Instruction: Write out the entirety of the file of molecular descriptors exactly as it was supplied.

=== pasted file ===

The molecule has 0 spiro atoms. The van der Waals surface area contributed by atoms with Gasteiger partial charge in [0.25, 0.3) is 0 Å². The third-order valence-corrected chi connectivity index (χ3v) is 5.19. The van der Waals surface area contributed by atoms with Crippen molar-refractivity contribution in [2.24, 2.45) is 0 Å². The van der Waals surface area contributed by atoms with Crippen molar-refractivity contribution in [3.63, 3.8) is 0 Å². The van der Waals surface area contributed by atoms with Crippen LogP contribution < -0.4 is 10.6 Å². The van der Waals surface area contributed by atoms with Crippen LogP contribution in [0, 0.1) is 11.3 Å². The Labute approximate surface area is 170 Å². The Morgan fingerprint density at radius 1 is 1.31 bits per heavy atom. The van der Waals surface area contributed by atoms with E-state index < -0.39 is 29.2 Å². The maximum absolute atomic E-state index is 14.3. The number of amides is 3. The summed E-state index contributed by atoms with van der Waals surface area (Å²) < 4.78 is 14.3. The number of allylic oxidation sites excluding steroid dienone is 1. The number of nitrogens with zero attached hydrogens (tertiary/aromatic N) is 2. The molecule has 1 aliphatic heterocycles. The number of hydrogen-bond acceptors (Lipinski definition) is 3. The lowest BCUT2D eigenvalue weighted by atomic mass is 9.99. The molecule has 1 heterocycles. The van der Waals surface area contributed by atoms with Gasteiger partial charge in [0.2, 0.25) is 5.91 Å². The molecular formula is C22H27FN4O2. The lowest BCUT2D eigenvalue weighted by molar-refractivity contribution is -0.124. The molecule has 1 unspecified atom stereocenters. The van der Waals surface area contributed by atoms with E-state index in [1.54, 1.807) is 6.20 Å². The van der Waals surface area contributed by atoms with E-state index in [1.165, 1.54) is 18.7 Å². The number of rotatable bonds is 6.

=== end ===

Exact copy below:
The molecule has 0 spiro atoms. The van der Waals surface area contributed by atoms with Gasteiger partial charge in [0.25, 0.3) is 0 Å². The third-order valence-corrected chi connectivity index (χ3v) is 5.19. The van der Waals surface area contributed by atoms with Crippen molar-refractivity contribution in [2.24, 2.45) is 0 Å². The van der Waals surface area contributed by atoms with Crippen molar-refractivity contribution in [3.63, 3.8) is 0 Å². The van der Waals surface area contributed by atoms with Crippen LogP contribution < -0.4 is 10.6 Å². The van der Waals surface area contributed by atoms with Crippen LogP contribution in [0, 0.1) is 11.3 Å². The Labute approximate surface area is 170 Å². The Morgan fingerprint density at radius 1 is 1.31 bits per heavy atom. The van der Waals surface area contributed by atoms with E-state index < -0.39 is 29.2 Å². The maximum absolute atomic E-state index is 14.3. The number of amides is 3. The summed E-state index contributed by atoms with van der Waals surface area (Å²) < 4.78 is 14.3. The number of allylic oxidation sites excluding steroid dienone is 1. The number of nitrogens with zero attached hydrogens (tertiary/aromatic N) is 2. The molecule has 1 aliphatic heterocycles. The number of hydrogen-bond acceptors (Lipinski definition) is 3. The lowest BCUT2D eigenvalue weighted by atomic mass is 9.99. The molecule has 1 heterocycles. The van der Waals surface area contributed by atoms with Gasteiger partial charge in [0.2, 0.25) is 5.91 Å². The molecular formula is C22H27FN4O2. The lowest BCUT2D eigenvalue weighted by molar-refractivity contribution is -0.124. The molecule has 1 unspecified atom stereocenters. The van der Waals surface area contributed by atoms with E-state index in [1.54, 1.807) is 6.20 Å². The van der Waals surface area contributed by atoms with E-state index in [1.165, 1.54) is 18.7 Å². The number of rotatable bonds is 6.